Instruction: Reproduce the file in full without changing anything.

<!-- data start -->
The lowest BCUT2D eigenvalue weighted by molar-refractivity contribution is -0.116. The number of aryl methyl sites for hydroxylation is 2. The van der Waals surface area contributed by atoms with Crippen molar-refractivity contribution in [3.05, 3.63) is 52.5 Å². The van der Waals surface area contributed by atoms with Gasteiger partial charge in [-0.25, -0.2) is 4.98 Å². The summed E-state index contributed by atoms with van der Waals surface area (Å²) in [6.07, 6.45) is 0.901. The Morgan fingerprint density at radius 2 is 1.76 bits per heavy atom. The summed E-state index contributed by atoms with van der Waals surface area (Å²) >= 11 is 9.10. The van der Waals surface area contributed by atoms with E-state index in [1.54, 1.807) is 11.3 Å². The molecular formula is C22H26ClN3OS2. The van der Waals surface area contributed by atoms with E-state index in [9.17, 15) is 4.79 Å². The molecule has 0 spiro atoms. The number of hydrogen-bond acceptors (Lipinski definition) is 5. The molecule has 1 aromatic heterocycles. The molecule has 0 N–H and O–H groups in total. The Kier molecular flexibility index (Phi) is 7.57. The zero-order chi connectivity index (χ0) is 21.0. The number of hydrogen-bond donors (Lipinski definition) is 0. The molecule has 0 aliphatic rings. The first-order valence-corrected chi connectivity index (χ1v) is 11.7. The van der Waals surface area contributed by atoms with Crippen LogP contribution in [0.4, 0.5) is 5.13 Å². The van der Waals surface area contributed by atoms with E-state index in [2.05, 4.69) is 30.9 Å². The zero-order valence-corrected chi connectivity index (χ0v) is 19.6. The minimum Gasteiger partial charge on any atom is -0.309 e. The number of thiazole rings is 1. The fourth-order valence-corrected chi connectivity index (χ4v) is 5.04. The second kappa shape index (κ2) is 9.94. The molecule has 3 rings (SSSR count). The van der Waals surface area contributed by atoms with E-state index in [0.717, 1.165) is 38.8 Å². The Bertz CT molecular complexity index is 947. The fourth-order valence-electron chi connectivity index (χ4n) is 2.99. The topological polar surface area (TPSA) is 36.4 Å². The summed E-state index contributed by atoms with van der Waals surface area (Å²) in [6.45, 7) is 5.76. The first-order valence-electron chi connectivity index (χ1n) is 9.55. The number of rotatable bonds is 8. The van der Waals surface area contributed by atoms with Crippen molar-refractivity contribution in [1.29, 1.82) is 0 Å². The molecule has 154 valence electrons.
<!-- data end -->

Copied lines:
The lowest BCUT2D eigenvalue weighted by molar-refractivity contribution is -0.116. The number of aryl methyl sites for hydroxylation is 2. The van der Waals surface area contributed by atoms with Crippen molar-refractivity contribution in [3.05, 3.63) is 52.5 Å². The van der Waals surface area contributed by atoms with Gasteiger partial charge in [-0.25, -0.2) is 4.98 Å². The summed E-state index contributed by atoms with van der Waals surface area (Å²) in [6.07, 6.45) is 0.901. The Morgan fingerprint density at radius 2 is 1.76 bits per heavy atom. The summed E-state index contributed by atoms with van der Waals surface area (Å²) >= 11 is 9.10. The van der Waals surface area contributed by atoms with E-state index in [1.54, 1.807) is 11.3 Å². The molecular formula is C22H26ClN3OS2. The van der Waals surface area contributed by atoms with E-state index in [9.17, 15) is 4.79 Å². The molecule has 0 spiro atoms. The number of hydrogen-bond acceptors (Lipinski definition) is 5. The molecule has 1 aromatic heterocycles. The molecule has 0 N–H and O–H groups in total. The Kier molecular flexibility index (Phi) is 7.57. The zero-order chi connectivity index (χ0) is 21.0. The number of hydrogen-bond donors (Lipinski definition) is 0. The molecule has 0 aliphatic rings. The first-order valence-corrected chi connectivity index (χ1v) is 11.7. The van der Waals surface area contributed by atoms with Crippen LogP contribution in [0.4, 0.5) is 5.13 Å². The van der Waals surface area contributed by atoms with E-state index in [2.05, 4.69) is 30.9 Å². The zero-order valence-corrected chi connectivity index (χ0v) is 19.6. The minimum Gasteiger partial charge on any atom is -0.309 e. The number of thiazole rings is 1. The fourth-order valence-corrected chi connectivity index (χ4v) is 5.04. The second kappa shape index (κ2) is 9.94. The molecule has 3 rings (SSSR count). The van der Waals surface area contributed by atoms with E-state index in [0.717, 1.165) is 38.8 Å². The Bertz CT molecular complexity index is 947. The fourth-order valence-electron chi connectivity index (χ4n) is 2.99. The topological polar surface area (TPSA) is 36.4 Å². The summed E-state index contributed by atoms with van der Waals surface area (Å²) in [6.45, 7) is 5.76. The first-order valence-electron chi connectivity index (χ1n) is 9.55. The number of rotatable bonds is 8. The van der Waals surface area contributed by atoms with Crippen molar-refractivity contribution in [1.29, 1.82) is 0 Å². The molecule has 154 valence electrons.